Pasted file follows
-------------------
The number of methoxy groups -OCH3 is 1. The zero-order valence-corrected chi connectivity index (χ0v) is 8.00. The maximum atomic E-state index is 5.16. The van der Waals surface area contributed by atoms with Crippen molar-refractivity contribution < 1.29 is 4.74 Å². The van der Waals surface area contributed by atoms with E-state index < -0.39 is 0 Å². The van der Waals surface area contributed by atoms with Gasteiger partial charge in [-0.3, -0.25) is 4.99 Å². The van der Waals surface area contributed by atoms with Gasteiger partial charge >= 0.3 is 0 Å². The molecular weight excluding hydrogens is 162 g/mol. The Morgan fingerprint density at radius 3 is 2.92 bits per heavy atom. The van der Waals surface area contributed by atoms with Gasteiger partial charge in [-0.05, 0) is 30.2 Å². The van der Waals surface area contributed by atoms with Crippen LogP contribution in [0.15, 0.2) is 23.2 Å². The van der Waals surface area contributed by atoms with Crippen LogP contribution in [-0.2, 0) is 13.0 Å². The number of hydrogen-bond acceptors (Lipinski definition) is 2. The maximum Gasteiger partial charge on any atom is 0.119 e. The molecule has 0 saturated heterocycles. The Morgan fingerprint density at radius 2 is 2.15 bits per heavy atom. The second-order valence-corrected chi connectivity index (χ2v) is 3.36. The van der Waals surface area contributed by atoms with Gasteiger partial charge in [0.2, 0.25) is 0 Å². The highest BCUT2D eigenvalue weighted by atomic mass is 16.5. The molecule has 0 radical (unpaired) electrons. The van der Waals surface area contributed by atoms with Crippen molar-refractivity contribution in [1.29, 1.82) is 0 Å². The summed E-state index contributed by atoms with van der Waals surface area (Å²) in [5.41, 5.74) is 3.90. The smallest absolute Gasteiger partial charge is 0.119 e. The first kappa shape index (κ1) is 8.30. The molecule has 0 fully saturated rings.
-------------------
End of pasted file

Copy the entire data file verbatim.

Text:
The number of methoxy groups -OCH3 is 1. The zero-order valence-corrected chi connectivity index (χ0v) is 8.00. The maximum atomic E-state index is 5.16. The van der Waals surface area contributed by atoms with Crippen molar-refractivity contribution < 1.29 is 4.74 Å². The van der Waals surface area contributed by atoms with E-state index < -0.39 is 0 Å². The van der Waals surface area contributed by atoms with Gasteiger partial charge in [-0.3, -0.25) is 4.99 Å². The van der Waals surface area contributed by atoms with Gasteiger partial charge >= 0.3 is 0 Å². The molecular weight excluding hydrogens is 162 g/mol. The Morgan fingerprint density at radius 3 is 2.92 bits per heavy atom. The van der Waals surface area contributed by atoms with Gasteiger partial charge in [-0.05, 0) is 30.2 Å². The van der Waals surface area contributed by atoms with Crippen LogP contribution in [0.15, 0.2) is 23.2 Å². The van der Waals surface area contributed by atoms with Crippen LogP contribution in [-0.2, 0) is 13.0 Å². The number of hydrogen-bond acceptors (Lipinski definition) is 2. The maximum Gasteiger partial charge on any atom is 0.119 e. The molecule has 0 saturated heterocycles. The Morgan fingerprint density at radius 2 is 2.15 bits per heavy atom. The second-order valence-corrected chi connectivity index (χ2v) is 3.36. The van der Waals surface area contributed by atoms with Gasteiger partial charge in [0.2, 0.25) is 0 Å². The highest BCUT2D eigenvalue weighted by atomic mass is 16.5. The molecule has 0 radical (unpaired) electrons. The van der Waals surface area contributed by atoms with Crippen molar-refractivity contribution in [1.29, 1.82) is 0 Å². The summed E-state index contributed by atoms with van der Waals surface area (Å²) in [5.41, 5.74) is 3.90. The smallest absolute Gasteiger partial charge is 0.119 e. The first kappa shape index (κ1) is 8.30. The molecule has 0 fully saturated rings.